Lillian Bond, 83; Actress Played ‘Other Woman’ in 1930s Films
Lillian Bond, frequently cast as “the other woman” in films of the 1930s including the horror classic “The Old Dark House,” has died. She was 83.
Miss Bond died Saturday at the Reseda Convalescent Center of cardiac arrest, according to her stepson, Michael Fessier Jr. of Santa Barbara.
The daughter of a London tea shop owner, Miss Bond began her career in England at the age of 14 in the stage production of Dick Whittington’s “Pantomime.”
Two years later she was brought to New York to appear in the Ziegfeld Follies and other musical revues.
She made her Hollywood debut in the 1927 short “Lost and Found,” and went on to have leading or second lead roles in more than 30 films over nearly three decades.
Among those were “Hot Saturday” with Cary Grant, “China Seas” with Clark Gable, “The Westerner” with Gary Cooper, “The Bishop Misbehaves,” “The Jolson Story” and “The Picture of Dorian Gray.” Her career declined in the 1940s and ended with the 1955 film “The Pirates of Tripoli.”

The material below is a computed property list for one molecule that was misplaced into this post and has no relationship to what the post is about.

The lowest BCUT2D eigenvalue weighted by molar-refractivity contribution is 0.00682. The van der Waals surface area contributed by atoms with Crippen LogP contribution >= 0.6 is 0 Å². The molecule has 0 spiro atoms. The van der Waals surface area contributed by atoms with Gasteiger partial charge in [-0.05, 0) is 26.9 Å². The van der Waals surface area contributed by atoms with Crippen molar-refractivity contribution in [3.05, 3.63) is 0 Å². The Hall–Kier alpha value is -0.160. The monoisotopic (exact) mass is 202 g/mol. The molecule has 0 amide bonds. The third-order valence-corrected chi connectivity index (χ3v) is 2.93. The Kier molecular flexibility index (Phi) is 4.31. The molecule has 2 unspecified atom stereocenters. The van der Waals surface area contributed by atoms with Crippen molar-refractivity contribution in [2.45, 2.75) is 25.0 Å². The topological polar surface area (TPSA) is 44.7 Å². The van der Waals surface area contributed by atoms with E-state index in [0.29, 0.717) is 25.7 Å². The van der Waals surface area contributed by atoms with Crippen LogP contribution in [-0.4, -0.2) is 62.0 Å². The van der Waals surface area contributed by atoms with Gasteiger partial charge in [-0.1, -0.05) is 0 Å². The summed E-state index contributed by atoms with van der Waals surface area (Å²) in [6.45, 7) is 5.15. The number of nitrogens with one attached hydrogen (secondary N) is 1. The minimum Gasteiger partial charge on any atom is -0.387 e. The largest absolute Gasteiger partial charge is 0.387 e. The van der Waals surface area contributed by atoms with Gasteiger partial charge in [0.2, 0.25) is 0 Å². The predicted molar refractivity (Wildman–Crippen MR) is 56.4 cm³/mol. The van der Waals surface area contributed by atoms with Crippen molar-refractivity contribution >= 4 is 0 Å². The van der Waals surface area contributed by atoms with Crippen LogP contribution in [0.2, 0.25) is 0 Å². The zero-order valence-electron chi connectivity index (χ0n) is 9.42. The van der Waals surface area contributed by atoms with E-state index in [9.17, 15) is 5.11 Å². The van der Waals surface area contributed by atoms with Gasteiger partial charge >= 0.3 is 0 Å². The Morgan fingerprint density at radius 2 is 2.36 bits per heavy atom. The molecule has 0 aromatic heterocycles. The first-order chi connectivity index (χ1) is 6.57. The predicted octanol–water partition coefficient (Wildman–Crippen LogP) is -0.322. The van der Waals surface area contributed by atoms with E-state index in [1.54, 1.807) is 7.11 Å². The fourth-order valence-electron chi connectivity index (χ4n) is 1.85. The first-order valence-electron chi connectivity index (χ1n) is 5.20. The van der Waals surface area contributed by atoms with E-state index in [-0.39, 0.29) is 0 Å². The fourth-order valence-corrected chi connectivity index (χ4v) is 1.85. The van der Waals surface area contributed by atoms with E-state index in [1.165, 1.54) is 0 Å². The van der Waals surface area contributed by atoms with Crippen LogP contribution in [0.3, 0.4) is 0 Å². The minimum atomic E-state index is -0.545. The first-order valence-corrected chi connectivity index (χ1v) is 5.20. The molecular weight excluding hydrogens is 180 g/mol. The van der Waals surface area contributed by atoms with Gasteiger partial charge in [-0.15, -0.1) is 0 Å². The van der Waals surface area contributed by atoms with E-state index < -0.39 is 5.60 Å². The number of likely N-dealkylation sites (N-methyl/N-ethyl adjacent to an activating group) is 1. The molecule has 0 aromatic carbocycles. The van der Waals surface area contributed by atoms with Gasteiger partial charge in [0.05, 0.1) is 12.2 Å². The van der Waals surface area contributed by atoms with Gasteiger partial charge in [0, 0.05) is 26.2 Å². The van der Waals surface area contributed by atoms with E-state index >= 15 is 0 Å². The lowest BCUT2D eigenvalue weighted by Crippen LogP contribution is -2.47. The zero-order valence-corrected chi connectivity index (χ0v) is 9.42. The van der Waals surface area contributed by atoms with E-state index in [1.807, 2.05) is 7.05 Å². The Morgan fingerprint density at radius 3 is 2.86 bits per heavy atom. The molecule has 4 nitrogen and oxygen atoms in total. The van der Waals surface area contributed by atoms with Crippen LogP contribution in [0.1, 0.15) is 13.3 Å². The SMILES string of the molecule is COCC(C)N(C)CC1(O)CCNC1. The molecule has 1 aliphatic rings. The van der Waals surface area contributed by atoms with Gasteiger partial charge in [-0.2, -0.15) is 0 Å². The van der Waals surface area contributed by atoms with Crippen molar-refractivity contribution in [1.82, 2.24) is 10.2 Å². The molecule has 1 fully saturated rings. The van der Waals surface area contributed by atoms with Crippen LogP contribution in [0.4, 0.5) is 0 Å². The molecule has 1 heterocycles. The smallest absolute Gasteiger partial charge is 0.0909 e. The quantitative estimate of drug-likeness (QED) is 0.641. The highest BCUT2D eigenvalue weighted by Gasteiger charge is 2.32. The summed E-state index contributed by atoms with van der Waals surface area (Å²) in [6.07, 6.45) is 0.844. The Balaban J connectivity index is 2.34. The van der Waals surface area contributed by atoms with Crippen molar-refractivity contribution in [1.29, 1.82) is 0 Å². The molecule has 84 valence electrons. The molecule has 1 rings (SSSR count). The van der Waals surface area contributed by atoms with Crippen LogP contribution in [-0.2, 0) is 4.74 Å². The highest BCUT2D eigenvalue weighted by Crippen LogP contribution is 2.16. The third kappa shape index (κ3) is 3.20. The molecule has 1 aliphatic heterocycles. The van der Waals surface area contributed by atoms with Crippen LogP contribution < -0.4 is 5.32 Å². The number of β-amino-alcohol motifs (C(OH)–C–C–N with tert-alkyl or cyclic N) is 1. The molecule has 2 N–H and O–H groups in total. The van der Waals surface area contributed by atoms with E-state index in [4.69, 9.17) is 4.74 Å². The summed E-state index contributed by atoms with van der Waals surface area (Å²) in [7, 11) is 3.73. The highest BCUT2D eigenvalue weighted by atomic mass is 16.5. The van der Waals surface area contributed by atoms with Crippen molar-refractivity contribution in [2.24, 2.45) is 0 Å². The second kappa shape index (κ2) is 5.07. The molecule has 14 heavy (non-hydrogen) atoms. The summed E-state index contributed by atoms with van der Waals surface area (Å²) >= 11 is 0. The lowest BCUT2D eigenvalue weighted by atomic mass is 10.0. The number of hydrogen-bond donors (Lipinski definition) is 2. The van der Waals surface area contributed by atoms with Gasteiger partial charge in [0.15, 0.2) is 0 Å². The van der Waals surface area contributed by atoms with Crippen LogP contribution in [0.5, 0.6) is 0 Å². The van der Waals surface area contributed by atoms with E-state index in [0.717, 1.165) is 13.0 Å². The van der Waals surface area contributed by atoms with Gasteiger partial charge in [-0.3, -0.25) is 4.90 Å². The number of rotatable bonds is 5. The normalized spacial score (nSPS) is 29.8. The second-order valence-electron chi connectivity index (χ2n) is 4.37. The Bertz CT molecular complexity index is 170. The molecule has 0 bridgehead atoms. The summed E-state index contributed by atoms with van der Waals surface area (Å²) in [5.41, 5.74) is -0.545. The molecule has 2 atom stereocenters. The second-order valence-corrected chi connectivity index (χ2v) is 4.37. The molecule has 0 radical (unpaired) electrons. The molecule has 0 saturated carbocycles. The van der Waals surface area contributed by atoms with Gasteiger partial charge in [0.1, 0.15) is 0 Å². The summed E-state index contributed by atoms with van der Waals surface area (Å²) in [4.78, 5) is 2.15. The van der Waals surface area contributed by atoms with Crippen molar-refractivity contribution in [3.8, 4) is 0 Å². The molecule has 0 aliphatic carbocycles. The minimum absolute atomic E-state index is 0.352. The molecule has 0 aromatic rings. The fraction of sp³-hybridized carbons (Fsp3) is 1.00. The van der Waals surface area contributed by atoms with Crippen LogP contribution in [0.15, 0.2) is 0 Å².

A colorful personality, Miss Bond posed for photographers on her arrival in Hollywood wearing a monocle. She won her first beauty contest in London in her teen years, and later in Hollywood continued to attract publicity as a finalist in such competitions as the “perfect back contest” of the National Progressive Chiropractic Assn. She squabbled publicly in court over payment of commissions to her agent and a fine for drunk driving.
Miss Bond was married three times. After a brief marriage as a teen-ager in London, she was married to wealthy New York broker and big game hunter Sidney Smith from 1935 to 1944. After that divorce, she married novelist and film writer Michael Fessier, who died in 1989.
In addition to her stepson, Miss Bond is survived by a stepdaughter, Jo Kelly of Port Angeles, Wash., and a niece, Pam Huffman of Reseda.
Services will be private. The family has requested that any memorial donations be made to the American Cancer Society.